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Government Control of the Media

Author

Listed:
  • Scott Gehlbach

    () (University of Wisconsin, Madison - Department of Political Science)

  • Konstantin Sonin

    () (New Economic School; Center for Economic and Financial Research (CEFIR); Centre for Economic Policy Research (CEPR))

Abstract

We present a formal model of government control of the media to illuminate variation in media freedom across countries and over time, with particular application to less democratic states. The extent of media freedom depends critically on two variables: the mobilizing character of the government and the size of the advertising market. Media bias is greater and state ownership of the media more likely when the need for mobilization is large; however, the distinction between state and private media is smaller. Large advertising markets reduce media bias in both state and private media, but increase the incentive for the government to nationalize private media. We illustrate these arguments with a case study of media freedom in postcommunist Russia, where media bias has responded to the mobilizing needs of the Kremlin and government control over the media has grown in tandem with the size of the advertising market.

Suggested Citation

  • Scott Gehlbach & Konstantin Sonin, 2008. "Government Control of the Media," Working Papers w0126, Center for Economic and Financial Research (CEFIR).
  • Handle: RePEc:cfr:cefirw:w0126
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    Citations

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    Cited by:

    1. Ruben Enikolopov & Maria Petrova & Konstantin Sonin, 2018. "Social Media and Corruption," American Economic Journal: Applied Economics, American Economic Association, vol. 10(1), pages 150-174, January.
    2. Petrova, Maria, 2012. "Mass media and special interest groups," Journal of Economic Behavior & Organization, Elsevier, vol. 84(1), pages 17-38.
    3. Ruben Enikolopov & Maria Petrova & Ekaterina Zhuravskaya, 2011. "Media and Political Persuasion: Evidence from Russia," American Economic Review, American Economic Association, vol. 101(7), pages 3253-3285, December.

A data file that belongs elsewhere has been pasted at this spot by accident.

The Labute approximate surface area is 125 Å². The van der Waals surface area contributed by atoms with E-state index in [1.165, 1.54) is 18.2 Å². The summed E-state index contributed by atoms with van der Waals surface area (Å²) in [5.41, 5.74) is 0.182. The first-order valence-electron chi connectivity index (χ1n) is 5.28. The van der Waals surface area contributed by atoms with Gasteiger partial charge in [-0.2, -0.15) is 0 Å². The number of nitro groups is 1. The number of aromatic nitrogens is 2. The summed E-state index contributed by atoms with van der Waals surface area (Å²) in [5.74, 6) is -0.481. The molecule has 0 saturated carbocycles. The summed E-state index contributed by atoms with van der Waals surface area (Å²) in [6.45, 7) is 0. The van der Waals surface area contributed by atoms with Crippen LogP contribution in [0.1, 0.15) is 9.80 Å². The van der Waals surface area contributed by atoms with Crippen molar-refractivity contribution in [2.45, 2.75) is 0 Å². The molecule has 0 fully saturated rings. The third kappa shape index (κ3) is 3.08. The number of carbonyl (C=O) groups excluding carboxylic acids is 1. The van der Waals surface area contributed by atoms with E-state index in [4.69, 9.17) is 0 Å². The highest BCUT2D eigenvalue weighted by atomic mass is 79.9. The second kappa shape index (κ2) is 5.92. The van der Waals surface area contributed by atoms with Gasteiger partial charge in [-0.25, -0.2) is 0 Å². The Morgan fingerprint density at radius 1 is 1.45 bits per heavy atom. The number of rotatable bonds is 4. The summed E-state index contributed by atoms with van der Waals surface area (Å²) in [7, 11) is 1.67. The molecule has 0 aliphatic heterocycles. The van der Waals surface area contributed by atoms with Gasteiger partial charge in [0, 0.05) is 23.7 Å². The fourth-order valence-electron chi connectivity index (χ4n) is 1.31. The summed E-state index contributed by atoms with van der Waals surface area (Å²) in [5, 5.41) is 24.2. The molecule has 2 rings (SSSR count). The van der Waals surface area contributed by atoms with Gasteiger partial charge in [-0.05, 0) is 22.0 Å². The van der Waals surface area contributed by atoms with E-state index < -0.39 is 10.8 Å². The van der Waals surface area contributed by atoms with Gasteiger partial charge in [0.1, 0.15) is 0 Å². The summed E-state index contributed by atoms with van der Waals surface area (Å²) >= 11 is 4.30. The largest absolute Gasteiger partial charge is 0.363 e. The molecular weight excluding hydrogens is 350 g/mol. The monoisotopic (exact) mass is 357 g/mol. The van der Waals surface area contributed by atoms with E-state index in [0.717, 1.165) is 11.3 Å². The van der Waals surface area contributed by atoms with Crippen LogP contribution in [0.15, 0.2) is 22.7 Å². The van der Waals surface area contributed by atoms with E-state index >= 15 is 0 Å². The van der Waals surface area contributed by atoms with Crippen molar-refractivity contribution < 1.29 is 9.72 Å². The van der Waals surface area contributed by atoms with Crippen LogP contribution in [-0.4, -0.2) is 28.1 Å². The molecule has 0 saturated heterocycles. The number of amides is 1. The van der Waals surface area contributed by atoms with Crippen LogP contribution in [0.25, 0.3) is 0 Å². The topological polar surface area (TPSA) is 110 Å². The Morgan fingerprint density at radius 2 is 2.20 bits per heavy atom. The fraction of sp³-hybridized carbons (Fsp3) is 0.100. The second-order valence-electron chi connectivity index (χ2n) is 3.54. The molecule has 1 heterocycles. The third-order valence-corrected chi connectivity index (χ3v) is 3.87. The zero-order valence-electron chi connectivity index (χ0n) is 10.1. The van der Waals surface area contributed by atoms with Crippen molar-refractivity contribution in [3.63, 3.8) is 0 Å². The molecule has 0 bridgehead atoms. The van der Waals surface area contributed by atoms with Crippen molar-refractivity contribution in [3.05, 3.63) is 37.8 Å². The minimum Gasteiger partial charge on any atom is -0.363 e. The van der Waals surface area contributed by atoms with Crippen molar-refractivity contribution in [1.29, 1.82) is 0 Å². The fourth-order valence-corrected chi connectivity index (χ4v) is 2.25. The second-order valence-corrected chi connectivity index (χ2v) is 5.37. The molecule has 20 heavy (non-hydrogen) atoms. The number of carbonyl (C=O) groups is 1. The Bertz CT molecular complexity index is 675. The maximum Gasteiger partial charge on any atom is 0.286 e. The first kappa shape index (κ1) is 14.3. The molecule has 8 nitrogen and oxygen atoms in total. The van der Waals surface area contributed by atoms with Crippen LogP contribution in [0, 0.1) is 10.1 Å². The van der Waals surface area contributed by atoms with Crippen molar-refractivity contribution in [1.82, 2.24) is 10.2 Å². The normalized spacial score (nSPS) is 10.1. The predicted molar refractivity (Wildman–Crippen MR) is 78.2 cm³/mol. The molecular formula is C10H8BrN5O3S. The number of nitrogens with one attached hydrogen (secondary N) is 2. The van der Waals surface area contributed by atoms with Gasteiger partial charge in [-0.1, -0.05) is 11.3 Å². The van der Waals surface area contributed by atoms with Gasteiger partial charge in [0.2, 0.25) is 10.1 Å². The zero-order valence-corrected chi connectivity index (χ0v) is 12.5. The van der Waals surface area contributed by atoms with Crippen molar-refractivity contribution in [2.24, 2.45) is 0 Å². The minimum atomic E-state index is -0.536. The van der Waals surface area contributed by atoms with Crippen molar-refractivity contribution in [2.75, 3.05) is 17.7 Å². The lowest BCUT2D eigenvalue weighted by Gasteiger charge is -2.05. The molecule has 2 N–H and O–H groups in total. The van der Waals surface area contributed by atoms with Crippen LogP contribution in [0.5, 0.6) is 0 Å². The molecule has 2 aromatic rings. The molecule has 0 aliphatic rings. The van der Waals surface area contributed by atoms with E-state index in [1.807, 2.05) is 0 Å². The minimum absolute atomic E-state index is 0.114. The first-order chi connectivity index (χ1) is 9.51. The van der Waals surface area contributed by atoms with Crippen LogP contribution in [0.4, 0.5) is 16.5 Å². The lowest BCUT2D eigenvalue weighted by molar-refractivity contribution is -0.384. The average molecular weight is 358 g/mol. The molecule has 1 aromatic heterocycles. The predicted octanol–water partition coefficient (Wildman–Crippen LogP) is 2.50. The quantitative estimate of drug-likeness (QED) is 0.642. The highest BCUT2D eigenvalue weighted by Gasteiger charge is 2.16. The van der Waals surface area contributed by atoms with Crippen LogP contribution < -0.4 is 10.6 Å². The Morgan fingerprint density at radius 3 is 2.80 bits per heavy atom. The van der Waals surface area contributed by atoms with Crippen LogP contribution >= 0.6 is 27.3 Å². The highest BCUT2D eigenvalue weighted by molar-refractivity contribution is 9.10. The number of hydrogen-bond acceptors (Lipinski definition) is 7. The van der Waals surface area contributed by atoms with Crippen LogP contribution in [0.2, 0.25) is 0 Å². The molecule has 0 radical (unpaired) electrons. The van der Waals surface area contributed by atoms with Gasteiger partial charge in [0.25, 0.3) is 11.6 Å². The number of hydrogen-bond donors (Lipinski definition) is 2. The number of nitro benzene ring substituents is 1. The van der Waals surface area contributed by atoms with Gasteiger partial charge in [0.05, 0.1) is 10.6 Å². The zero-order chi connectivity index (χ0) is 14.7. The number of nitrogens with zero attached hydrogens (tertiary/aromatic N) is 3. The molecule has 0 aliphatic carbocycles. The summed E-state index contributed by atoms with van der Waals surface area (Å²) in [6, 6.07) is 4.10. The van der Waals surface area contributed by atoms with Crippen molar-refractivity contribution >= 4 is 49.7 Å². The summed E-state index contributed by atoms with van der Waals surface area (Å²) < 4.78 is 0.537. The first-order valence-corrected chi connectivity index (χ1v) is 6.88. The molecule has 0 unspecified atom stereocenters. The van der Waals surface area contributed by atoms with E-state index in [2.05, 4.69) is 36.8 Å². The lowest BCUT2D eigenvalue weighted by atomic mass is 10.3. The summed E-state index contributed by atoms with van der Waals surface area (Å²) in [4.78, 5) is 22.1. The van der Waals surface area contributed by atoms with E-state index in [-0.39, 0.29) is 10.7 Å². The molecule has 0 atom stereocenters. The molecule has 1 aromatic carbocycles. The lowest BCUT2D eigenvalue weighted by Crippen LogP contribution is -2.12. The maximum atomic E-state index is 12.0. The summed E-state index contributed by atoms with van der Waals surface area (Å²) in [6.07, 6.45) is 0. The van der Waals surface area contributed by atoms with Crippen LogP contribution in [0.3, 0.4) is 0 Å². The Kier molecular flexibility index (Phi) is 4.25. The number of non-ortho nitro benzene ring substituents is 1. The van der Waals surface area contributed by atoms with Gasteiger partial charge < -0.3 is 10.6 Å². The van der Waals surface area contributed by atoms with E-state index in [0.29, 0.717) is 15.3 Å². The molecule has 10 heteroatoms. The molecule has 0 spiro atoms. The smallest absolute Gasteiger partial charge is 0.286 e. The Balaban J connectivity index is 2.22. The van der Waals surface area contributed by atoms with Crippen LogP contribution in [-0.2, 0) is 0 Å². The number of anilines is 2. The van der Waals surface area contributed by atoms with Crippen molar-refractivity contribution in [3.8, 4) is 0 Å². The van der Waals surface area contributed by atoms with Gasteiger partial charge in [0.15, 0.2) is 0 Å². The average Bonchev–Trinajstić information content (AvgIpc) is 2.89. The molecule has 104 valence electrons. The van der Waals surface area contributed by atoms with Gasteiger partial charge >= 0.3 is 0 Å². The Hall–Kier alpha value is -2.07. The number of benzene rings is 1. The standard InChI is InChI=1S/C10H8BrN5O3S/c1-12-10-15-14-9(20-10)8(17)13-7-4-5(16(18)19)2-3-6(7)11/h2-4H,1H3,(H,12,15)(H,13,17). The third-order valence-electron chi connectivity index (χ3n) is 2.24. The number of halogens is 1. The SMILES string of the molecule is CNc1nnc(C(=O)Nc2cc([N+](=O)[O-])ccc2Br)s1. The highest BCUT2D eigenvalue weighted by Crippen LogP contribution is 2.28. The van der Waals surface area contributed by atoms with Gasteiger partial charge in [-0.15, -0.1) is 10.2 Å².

4. Eraslan, Hulya & Ozerturk, Saltuk, 2017. "Information Gatekeeping and Media Bias," Working Papers 17-001, Rice University, Department of Economics.
    5. Rafael Di Tella & Ignacio Franceschelli, 2011. "Government Advertising and Media Coverage of Corruption Scandals," American Economic Journal: Applied Economics, American Economic Association, vol. 3(4), pages 119-151, October.
    6. Sareh Vosooghi, 2017. "Information Design In Coalition Formation Games," Working Papers 2017.28, Fondazione Eni Enrico Mattei.
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    8. Riccardo Puglisi & James M. Snyder Jr., 2015. "The Balanced Us Press," Journal of the European Economic Association, European Economic Association, vol. 13(2), pages 240-264, April.
    9. repec:spr:ecogov:v:18:y:2017:i:2:d:10.1007_s10101-016-0188-y is not listed on IDEAS
    10. Little, Andrew T., 2017. "Propaganda and credulity," Games and Economic Behavior, Elsevier, vol. 102(C), pages 224-232.
    11. Maria Petrova, 2009. "Newspapers and Parties: How Advertising Revenues Created an Independent Press," Working Papers w0131, Center for Economic and Financial Research (CEFIR).

    More about this item

    Keywords

    Media; special-interest politics; nondemocratic politics;

    JEL classification:

    • L82 - Industrial Organization - - Industry Studies: Services - - - Entertainment; Media
    • L10 - Industrial Organization - - Market Structure, Firm Strategy, and Market Performance - - - General
    • D72 - Microeconomics - - Analysis of Collective Decision-Making - - - Political Processes: Rent-seeking, Lobbying, Elections, Legislatures, and Voting Behavior

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